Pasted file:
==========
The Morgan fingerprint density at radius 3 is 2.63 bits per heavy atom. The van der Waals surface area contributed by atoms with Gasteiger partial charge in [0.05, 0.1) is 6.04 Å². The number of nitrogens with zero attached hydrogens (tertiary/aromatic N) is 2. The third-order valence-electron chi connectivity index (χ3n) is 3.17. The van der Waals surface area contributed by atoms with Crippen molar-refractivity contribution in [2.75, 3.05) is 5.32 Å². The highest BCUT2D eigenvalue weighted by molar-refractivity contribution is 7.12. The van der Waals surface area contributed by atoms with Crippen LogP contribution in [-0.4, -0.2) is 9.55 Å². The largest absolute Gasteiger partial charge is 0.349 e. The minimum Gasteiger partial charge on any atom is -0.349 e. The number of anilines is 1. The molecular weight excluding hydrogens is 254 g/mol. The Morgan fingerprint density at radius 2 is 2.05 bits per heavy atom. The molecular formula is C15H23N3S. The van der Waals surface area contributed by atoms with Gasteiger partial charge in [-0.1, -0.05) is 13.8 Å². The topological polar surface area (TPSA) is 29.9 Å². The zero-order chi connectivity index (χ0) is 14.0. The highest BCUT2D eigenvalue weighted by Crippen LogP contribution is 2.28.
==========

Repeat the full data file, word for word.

The Morgan fingerprint density at radius 3 is 2.63 bits per heavy atom. The van der Waals surface area contributed by atoms with Gasteiger partial charge in [0.05, 0.1) is 6.04 Å². The number of nitrogens with zero attached hydrogens (tertiary/aromatic N) is 2. The third-order valence-electron chi connectivity index (χ3n) is 3.17. The van der Waals surface area contributed by atoms with Crippen molar-refractivity contribution in [2.75, 3.05) is 5.32 Å². The highest BCUT2D eigenvalue weighted by molar-refractivity contribution is 7.12. The van der Waals surface area contributed by atoms with Crippen LogP contribution in [-0.4, -0.2) is 9.55 Å². The largest absolute Gasteiger partial charge is 0.349 e. The minimum Gasteiger partial charge on any atom is -0.349 e. The number of anilines is 1. The molecular weight excluding hydrogens is 254 g/mol. The Morgan fingerprint density at radius 2 is 2.05 bits per heavy atom. The molecular formula is C15H23N3S. The van der Waals surface area contributed by atoms with Gasteiger partial charge in [-0.1, -0.05) is 13.8 Å². The topological polar surface area (TPSA) is 29.9 Å². The zero-order chi connectivity index (χ0) is 14.0. The highest BCUT2D eigenvalue weighted by Crippen LogP contribution is 2.28.